Dalhousie

DSU Election Recap

The impact of high voter turnout and three returning execs

DSU Election Recap
written by Alexander King
April 1, 2018 8:07 pm

Dalhousie University’s 200th anniversary saw a monumental Dalhousie Student Union (DSU) election.  

Voter turnout peaked at 19.8 per cent of the student body – the largest turnout in over a decade – and candidate positions were the most contended in recent years.  

Whether you agree or disagree with the election results, these statistics are a step in the right direction for Dalhousie – students are taking the initiative to be heard. But, a step in the right direction while blindfolded is hardly informative; these statistics need analysis.  

Candidates Re-Elected 

Three out of the five DSU executive positions – Vice President Academic and External (VPAE), Vice President Finance & Operations (VPFO), and Vice President Student Life (VPSL) – saw candidates seeking re-election.  

They’ve all been re-elected. Re-election could indicate that students give the DSU an A+ on their report card for the past year. Perhaps students voted in favour of re-election thinking that exec veterans can better navigate the rough waters of DSU politics.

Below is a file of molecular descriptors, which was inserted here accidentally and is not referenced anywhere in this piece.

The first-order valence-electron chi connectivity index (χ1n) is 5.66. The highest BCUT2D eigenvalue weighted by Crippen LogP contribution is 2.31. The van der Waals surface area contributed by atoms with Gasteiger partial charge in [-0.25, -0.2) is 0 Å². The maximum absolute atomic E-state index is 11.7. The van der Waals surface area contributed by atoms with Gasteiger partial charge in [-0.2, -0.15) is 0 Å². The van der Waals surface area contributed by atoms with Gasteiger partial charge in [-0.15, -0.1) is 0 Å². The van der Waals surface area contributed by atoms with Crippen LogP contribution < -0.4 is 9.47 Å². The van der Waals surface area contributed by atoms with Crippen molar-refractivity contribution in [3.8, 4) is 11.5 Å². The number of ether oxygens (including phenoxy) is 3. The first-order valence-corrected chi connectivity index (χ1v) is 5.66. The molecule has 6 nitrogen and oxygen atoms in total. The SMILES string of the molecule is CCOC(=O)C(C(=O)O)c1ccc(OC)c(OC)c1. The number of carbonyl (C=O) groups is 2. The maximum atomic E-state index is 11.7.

After a year of what many would consider bad PR, it’d be premature to rule out factors like recognition bias as a reason voters chose re-elections. Year after year, students are encouraged to exercise their democratic right to vote; but not all students properly research each candidate’s platform to make an informed decision.  

Time-crunched students, being pressured to have their votes counted, often use society endorsements or vote for familiar faces (i.e. incumbents) – even if those candidates’ platforms may not represent them. 

Essentially, the voting system – especially on campus – is prone to error. Not every student actively seeks to inform themselves on each candidate’s platform; yet, many still vote blindly. These students, along with those who abstain from voting, are the students the DSU needs to engage in the coming year.